Desktop-as-a-service brings shared services to the desktop

Date: January 23, 2010
Pages: 15
US$ 895.00
Publisher: Ovum
Report type: Strategic Report
Delivery: E-mail Delivery (PDF)
ID: DE1D618136EEN

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Desktop-as-a-service brings shared services to the desktop
Desktop-as-a-service (DaaS) is a way of providing a fully managed desktop service from the cloud. Based on virtual desktop infrastructure (VDI), DaaS offers the flexibility and agility of VDI, with the elasticity of the cloud. As yet, thin-client technologies have failed to find favour with customers, except in a few special cases. DaaS shares the ability to reduce desk-side and on-site support with thin-client delivery of desktops, while the delivery of VDI via the cloud provides a flexible and less expensive service capable of expanding and contracting in line with business needs. Ovum believes that DaaS will be a viable delivery option for the majority of the workforce of most large enterprises within three to five years, but that most enterprises and public sector organisations will opt for a hybrid dedicated/shared services model rather than ‘pure’ cloud to solve data assurance needs.
Executive summary
In a nutshell
Ovum view
DaaS has the potential to expand desktop virtualisation beyond the existing thin-client user base
DaaS and VDI extend the manageability of thin-client to a broad spectrum of users
Primary users
The business case for desktop virtualisation stalled in the downturn
Worth considering on environmental grounds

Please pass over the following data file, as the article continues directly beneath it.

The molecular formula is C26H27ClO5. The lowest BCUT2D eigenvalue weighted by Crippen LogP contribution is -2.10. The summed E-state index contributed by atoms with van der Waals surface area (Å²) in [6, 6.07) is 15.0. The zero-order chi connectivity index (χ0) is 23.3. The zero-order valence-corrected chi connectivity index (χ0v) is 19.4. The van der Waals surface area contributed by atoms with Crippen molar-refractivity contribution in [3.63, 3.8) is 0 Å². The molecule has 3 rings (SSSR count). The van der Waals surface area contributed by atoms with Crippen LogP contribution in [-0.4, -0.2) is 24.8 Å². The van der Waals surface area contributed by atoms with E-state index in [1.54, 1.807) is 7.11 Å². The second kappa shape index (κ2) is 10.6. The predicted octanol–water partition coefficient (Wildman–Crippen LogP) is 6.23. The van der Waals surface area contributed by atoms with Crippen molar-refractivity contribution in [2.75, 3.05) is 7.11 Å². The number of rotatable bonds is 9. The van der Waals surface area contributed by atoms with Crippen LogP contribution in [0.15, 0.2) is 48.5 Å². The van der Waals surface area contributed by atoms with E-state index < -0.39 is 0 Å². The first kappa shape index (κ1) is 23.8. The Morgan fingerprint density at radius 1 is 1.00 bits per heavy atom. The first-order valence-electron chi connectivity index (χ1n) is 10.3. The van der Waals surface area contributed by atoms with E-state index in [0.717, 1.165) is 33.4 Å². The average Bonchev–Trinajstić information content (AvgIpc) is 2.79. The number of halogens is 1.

The promise of DaaS
DaaS can help organisations transition their IT spending from capex to opex
The flexibility of cloud
DaaS offers elasticity to cope with the peaks and troughs of the business cycle
Most enterprises and public sector organisations will be better off with a hybrid service than ‘pure’ cloud
Location, location
Compliance vs. sharing?
Sharing infrastructure
Hybrid contracts
Hybrid pricing models
Hybrid delivery
DaaS will broaden the appeal of desktop virtualisation
How to tap the potential of DaaS
Recommendations for organisations
Seek reassurances and evidence that service providers can meet robust enterprise-class SLAs and data assurance requirements
Make the case for business units, departments and end users accepting greater levels of standardisation than they may be accustomed to
Be clear about the on-ramps and exit strategies for different vendors’ solutions
Recommendations for technology and service providers
Deliver device- and location-independent services to the widest possible workforce with minimal onsite support
Service providers should surround DaaS with a portfolio of complementary services
The business case for cloud should not primarily focus on cost
Government and public sector organisations are prime candidates for shared, centrally managed services such as DaaS


Figure 1: Comparison of DaaS flavours
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